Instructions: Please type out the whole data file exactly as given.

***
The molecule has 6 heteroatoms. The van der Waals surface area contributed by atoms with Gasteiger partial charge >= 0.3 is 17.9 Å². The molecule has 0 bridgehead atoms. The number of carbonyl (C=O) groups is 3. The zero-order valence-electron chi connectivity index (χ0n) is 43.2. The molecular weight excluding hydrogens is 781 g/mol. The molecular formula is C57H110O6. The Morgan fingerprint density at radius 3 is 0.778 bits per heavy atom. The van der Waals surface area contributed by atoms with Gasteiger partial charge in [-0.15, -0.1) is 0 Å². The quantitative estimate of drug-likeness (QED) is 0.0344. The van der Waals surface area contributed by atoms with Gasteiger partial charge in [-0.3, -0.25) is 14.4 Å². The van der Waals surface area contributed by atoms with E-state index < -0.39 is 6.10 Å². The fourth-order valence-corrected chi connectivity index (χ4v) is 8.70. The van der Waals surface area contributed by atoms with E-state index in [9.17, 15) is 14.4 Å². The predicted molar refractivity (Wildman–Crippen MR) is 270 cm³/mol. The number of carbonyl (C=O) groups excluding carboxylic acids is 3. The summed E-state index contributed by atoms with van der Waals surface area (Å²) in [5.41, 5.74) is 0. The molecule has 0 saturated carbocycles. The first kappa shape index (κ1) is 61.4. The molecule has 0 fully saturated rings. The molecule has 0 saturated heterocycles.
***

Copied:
The molecule has 6 heteroatoms. The van der Waals surface area contributed by atoms with Gasteiger partial charge >= 0.3 is 17.9 Å². The molecule has 0 bridgehead atoms. The number of carbonyl (C=O) groups is 3. The zero-order valence-electron chi connectivity index (χ0n) is 43.2. The molecular weight excluding hydrogens is 781 g/mol. The molecular formula is C57H110O6. The Morgan fingerprint density at radius 3 is 0.778 bits per heavy atom. The van der Waals surface area contributed by atoms with Gasteiger partial charge in [-0.15, -0.1) is 0 Å². The quantitative estimate of drug-likeness (QED) is 0.0344. The van der Waals surface area contributed by atoms with Gasteiger partial charge in [-0.3, -0.25) is 14.4 Å². The van der Waals surface area contributed by atoms with E-state index < -0.39 is 6.10 Å². The fourth-order valence-corrected chi connectivity index (χ4v) is 8.70. The van der Waals surface area contributed by atoms with E-state index in [9.17, 15) is 14.4 Å². The predicted molar refractivity (Wildman–Crippen MR) is 270 cm³/mol. The number of carbonyl (C=O) groups excluding carboxylic acids is 3. The summed E-state index contributed by atoms with van der Waals surface area (Å²) in [5.41, 5.74) is 0. The molecule has 0 saturated carbocycles. The first kappa shape index (κ1) is 61.4. The molecule has 0 fully saturated rings. The molecule has 0 saturated heterocycles.